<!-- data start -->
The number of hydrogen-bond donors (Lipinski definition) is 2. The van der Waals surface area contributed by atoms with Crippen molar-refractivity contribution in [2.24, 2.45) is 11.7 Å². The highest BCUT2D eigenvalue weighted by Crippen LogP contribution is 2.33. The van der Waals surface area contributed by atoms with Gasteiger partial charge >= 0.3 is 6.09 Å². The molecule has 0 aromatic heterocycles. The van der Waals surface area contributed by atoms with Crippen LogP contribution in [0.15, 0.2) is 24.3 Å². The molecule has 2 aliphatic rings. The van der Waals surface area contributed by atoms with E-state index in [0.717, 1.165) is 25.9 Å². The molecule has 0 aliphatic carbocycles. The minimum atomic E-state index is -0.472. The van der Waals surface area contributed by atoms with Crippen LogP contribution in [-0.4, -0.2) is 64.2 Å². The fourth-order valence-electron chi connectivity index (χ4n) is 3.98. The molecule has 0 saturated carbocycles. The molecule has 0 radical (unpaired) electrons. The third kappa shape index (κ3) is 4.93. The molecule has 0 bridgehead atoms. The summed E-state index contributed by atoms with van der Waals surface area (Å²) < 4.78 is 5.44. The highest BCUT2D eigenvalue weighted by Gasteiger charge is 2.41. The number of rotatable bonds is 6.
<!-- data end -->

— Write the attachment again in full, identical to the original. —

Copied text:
The number of hydrogen-bond donors (Lipinski definition) is 2. The van der Waals surface area contributed by atoms with Crippen molar-refractivity contribution in [2.24, 2.45) is 11.7 Å². The highest BCUT2D eigenvalue weighted by Crippen LogP contribution is 2.33. The van der Waals surface area contributed by atoms with Gasteiger partial charge >= 0.3 is 6.09 Å². The molecule has 0 aromatic heterocycles. The van der Waals surface area contributed by atoms with Crippen LogP contribution in [0.15, 0.2) is 24.3 Å². The molecule has 2 aliphatic rings. The van der Waals surface area contributed by atoms with E-state index in [0.717, 1.165) is 25.9 Å². The molecule has 0 aliphatic carbocycles. The minimum atomic E-state index is -0.472. The van der Waals surface area contributed by atoms with Crippen LogP contribution in [-0.4, -0.2) is 64.2 Å². The fourth-order valence-electron chi connectivity index (χ4n) is 3.98. The molecule has 0 saturated carbocycles. The molecule has 0 radical (unpaired) electrons. The third kappa shape index (κ3) is 4.93. The molecule has 0 bridgehead atoms. The summed E-state index contributed by atoms with van der Waals surface area (Å²) < 4.78 is 5.44. The highest BCUT2D eigenvalue weighted by Gasteiger charge is 2.41. The number of rotatable bonds is 6.